VW: We did see similar issues in different workplaces regardless of the work people were conducting. Although the work content, control and demands of a journalist are different to that of person carrying out data processing work, the physical requirements of the job were often similar. The work was kept interesting with the continual changes in technology, and we were also seeing the evolution of the appearance of the office. At the start, the box computer monitor required a deep desk, which is no longer the case; there were few input devices, the keyboard was the main input device and the mouse was not a feature of the workstation. There was a move from small offices to big open plan offices, and work changed with the increasing use of email. People were emailing the person next to them, rather than standing up and walking a few steps to have a conversation. It changed work dramatically; people were staying at their desks for incredibly long periods of the working day. After a few years with this group, I became more involved in research and conducted many short research studies in a wide range of workplaces. These studies often required workplace observation and assessment and then further exploratory work in the lab.

NN: What was the lab work? What did the lab look like?

VW: Our labs were big spaces, with lots of weird and wonderful equipment, e.g. submersion suits, a treadmill, a large stadiometer which is an anthropometric measuring stand – it took up nearly a quarter of the room! Height and weight information is generally collected in most lab studies, but this allowed all limbs to be measured and then compared with anthropometric data from other working populations. The lab was a place where users were studied in detail doing their normal work tasks. With the cleaners, we studied their 3 main tasks – buffing, mopping and vacuuming. Buffing and mopping tasks were conducted on the hard floor of the lab, and we used an adjoining meeting room for observation of the vacuuming task. We used lots of different measuring equipment to investigate what was going on in the body while working – a lumbar motion monitor to investigate the flexion and rotation of the back, wrist goniometers to explore the flexion/extension and deviations of the wrists, and heart rate monitors to look at the demands of different aspects of the work. We also asked users lots of questions regarding the task, their perceived rate of exertion, their estimates of force required to conduct the tasks, and any pain and discomfort experienced. We looked at hand grip strength and compared this data with the forces required to operate levels and controls of the equipment.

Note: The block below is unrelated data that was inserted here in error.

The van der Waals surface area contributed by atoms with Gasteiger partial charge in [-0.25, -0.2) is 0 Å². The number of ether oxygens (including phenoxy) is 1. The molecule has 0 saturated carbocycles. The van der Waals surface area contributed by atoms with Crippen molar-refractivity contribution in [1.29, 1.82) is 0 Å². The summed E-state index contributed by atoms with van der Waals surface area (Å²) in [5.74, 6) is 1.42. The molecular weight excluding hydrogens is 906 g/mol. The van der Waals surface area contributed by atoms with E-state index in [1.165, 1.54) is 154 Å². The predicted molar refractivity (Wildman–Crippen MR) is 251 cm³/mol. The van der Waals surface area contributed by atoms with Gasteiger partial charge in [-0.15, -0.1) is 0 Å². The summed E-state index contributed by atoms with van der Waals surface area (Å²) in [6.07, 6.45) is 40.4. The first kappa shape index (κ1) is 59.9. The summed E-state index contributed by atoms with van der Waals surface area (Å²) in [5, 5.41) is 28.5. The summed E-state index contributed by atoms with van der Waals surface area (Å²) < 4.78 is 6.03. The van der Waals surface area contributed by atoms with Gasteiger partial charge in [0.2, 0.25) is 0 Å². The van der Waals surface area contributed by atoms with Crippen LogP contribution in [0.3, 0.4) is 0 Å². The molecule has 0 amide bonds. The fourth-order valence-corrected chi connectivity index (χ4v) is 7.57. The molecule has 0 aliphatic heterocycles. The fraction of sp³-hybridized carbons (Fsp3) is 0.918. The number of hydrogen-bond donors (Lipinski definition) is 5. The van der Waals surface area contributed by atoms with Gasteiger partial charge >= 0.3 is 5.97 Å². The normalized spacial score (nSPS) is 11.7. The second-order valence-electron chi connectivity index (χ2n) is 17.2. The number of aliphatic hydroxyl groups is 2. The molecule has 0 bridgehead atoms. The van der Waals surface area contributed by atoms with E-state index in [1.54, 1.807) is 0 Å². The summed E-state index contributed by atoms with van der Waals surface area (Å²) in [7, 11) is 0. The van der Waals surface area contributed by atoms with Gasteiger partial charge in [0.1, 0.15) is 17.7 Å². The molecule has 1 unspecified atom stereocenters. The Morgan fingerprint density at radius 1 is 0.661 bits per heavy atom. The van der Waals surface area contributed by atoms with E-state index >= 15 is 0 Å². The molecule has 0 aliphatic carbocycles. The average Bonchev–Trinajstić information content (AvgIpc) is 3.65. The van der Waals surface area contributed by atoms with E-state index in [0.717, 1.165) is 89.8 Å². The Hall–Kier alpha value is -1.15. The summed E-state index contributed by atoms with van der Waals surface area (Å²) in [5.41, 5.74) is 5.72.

NN: How did people find being ergonomically studied/observed like that?

VW: Most people really enjoyed talking about their work in all the workplaces we went to. In the lab, workers were fascinated by all the equipment we used to observe them and collect data and were really enthusiastic.